A lot of our readers have the Auto Maintenance and Repair Manual printed on their garage wall and 92% of them haven’t visited the auto repair shop in the last year because they know what to do to avoid problems. All it takes is giving your vehicle a little attention every few thousand miles and you’ll never spend money at the workshop again.

Identifying Bad Fuel

When the chemical properties of gas change, fuel can’t travel to the engine properly. There are several indications that your gas has gone bad with the most obvious one being the check engine light. If you notice that your car is driving fine, the check engine light may go on because it notices that fuel is being burned improperly which is the bad fuel in your car. If you’ve diagnosed this using an OBD2 scanner (view on Amazon) which helps to diagnose the check engine light, then you’ll need to go to a mechanic to get the problem fixed.

If your car starts to experience operational problems, it’s also a key indication that the fuel has gone bad. This can include starting problems, a rough idling sound, loss or power when accelerating, or a hesitant ignition.

Another key indication of it your gas has gone bad can be determined by its look and smell. Bad gas looks darker and has a dark brown muddy appearance. The odor will also be foul and sour-smelling, not like normal fuel.

If you notice any of these signs, then you need to remove the bad fuel from the tank. This is to prevent your engine from complete damage. If it doesn’t get to this point, the vehicle won’t operate like it should since bad gas can cause damage to the fuel system due to the gel-like gas clogging it up. Bad fuel can also draw in water condensation which can corrode the tank and fuel system. If this isn’t looked at properly, the damage can cost a lot to repair.

How to Stop Gas From Going Bad

If you’ve ever cleaned out bad gas from your vehicle, you’ll know it’s something you never want to do again. If you want to prevent this, there are a few things that you can do to keep the fuel system in check and unclogged with bad gas.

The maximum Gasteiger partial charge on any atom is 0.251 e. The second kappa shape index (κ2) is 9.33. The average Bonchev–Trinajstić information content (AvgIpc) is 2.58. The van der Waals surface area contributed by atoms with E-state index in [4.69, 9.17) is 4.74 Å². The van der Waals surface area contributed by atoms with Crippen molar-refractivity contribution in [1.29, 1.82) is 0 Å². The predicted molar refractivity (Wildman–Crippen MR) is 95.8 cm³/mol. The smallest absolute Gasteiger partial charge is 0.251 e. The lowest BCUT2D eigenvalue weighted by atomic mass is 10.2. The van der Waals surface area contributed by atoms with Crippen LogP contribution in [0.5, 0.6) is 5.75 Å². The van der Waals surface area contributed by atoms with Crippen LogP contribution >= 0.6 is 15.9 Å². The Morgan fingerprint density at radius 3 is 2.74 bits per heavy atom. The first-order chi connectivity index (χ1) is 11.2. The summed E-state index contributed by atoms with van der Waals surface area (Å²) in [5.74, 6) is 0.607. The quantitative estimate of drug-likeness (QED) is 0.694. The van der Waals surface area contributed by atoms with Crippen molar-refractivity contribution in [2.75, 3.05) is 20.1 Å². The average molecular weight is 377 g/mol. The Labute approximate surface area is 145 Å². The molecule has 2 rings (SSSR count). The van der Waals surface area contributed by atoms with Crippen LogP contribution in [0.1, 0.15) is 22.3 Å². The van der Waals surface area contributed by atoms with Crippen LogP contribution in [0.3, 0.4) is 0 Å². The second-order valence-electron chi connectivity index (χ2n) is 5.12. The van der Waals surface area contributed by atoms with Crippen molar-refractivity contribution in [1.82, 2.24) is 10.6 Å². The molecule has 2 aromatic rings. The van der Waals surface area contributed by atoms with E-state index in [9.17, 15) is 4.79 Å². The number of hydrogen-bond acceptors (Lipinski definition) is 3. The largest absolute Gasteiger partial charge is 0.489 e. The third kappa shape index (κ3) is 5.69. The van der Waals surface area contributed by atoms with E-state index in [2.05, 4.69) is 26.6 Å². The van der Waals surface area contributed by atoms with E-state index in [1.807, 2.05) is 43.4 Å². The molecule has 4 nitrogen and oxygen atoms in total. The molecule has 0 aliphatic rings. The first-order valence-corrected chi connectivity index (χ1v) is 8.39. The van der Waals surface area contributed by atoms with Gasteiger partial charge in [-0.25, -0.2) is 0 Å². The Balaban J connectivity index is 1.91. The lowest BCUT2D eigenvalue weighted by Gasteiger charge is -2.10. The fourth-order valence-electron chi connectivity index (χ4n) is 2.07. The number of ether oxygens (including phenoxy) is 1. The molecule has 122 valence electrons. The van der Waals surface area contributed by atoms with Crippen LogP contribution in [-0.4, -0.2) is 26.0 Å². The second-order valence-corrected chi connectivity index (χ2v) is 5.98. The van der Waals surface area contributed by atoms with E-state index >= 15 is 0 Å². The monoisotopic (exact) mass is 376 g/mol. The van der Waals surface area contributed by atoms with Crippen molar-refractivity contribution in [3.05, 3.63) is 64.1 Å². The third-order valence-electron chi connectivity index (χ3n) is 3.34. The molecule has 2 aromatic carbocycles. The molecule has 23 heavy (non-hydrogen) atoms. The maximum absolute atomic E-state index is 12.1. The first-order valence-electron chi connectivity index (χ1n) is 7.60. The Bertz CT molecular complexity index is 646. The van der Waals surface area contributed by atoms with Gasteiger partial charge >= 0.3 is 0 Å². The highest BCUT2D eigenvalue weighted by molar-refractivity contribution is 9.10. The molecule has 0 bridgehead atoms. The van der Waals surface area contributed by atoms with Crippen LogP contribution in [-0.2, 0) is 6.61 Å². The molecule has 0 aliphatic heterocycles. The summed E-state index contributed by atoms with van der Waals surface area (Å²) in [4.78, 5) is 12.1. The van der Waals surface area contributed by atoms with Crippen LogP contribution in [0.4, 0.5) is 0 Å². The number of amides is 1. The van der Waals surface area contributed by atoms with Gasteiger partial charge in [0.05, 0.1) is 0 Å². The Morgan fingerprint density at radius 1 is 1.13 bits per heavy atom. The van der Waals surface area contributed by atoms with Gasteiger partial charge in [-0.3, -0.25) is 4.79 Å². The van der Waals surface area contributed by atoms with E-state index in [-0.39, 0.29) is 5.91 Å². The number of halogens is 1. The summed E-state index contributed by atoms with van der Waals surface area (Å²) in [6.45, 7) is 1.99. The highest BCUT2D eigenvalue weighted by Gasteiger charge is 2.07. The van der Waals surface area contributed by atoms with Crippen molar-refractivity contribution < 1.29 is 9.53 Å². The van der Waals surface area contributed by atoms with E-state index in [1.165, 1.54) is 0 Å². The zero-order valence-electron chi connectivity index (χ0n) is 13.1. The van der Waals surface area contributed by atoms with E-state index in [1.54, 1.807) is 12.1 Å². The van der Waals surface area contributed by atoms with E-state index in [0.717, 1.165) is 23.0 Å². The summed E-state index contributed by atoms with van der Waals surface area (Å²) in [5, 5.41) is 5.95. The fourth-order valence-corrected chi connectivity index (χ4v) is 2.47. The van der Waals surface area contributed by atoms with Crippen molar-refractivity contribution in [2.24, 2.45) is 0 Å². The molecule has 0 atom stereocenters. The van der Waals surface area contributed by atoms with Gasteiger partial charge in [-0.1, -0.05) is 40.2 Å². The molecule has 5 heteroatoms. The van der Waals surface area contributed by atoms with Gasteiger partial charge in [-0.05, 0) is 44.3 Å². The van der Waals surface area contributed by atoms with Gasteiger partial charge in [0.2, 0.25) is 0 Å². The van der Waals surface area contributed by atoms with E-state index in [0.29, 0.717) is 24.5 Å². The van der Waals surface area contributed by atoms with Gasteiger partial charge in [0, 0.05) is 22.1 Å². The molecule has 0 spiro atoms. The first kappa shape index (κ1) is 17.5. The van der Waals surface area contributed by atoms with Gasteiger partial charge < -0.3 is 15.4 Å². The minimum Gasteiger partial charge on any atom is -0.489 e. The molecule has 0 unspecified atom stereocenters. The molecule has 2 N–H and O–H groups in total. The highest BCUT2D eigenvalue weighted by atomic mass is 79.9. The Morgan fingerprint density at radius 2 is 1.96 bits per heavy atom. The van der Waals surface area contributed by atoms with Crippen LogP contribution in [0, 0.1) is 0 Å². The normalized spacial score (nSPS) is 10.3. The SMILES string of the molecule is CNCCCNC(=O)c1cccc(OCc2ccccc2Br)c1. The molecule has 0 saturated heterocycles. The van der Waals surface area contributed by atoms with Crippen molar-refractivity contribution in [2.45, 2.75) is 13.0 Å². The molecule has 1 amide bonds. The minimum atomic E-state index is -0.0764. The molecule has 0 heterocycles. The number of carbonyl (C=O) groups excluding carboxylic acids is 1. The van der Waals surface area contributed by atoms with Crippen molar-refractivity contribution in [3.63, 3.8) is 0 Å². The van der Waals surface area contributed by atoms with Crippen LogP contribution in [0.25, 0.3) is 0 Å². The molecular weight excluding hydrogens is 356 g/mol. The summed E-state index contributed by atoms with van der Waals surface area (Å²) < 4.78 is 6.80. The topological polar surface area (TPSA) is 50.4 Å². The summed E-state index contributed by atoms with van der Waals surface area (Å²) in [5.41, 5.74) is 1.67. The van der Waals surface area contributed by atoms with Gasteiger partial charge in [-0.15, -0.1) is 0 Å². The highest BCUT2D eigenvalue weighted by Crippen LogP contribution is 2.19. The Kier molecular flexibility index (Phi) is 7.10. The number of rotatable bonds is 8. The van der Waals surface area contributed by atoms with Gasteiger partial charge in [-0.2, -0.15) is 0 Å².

Buy no more than You Intend to Use

Fuel tanks should always be filled up to avoid condensation If water. However, if you don’t intend to use your car for a long period, for instance, putting it in storage for winter, do not leave it half full or top it off. This may cause the vapor recovery system of the tank to get damaged.

Only Buy Fresh Fuel

Usually, fuel stations with the most customers are trusted more since the fuel pumps are frequently used probabilities are high that they have new fuel always.

Ensure that the Gas Cap Fits

The gas cap prevents impurities or contaminants such as dirt, water, or debris from getting into the fuel. Loose-fitting gas cap or completely no gas cap will leave the fuel exposed to contamination. Regularly check your gas cap to make sure that it fits and is in place. If not replace it immediately, this is inexpensive and easy to fix.

Fuel Stabilizer

Fully fill your gas cylinder then mix in the stabilizer. To be certain the mixture incompletely mixed and is circulating through the fuel system, drive your car around for about 10 minutes or more. This increases the lifespan of your gas significantly.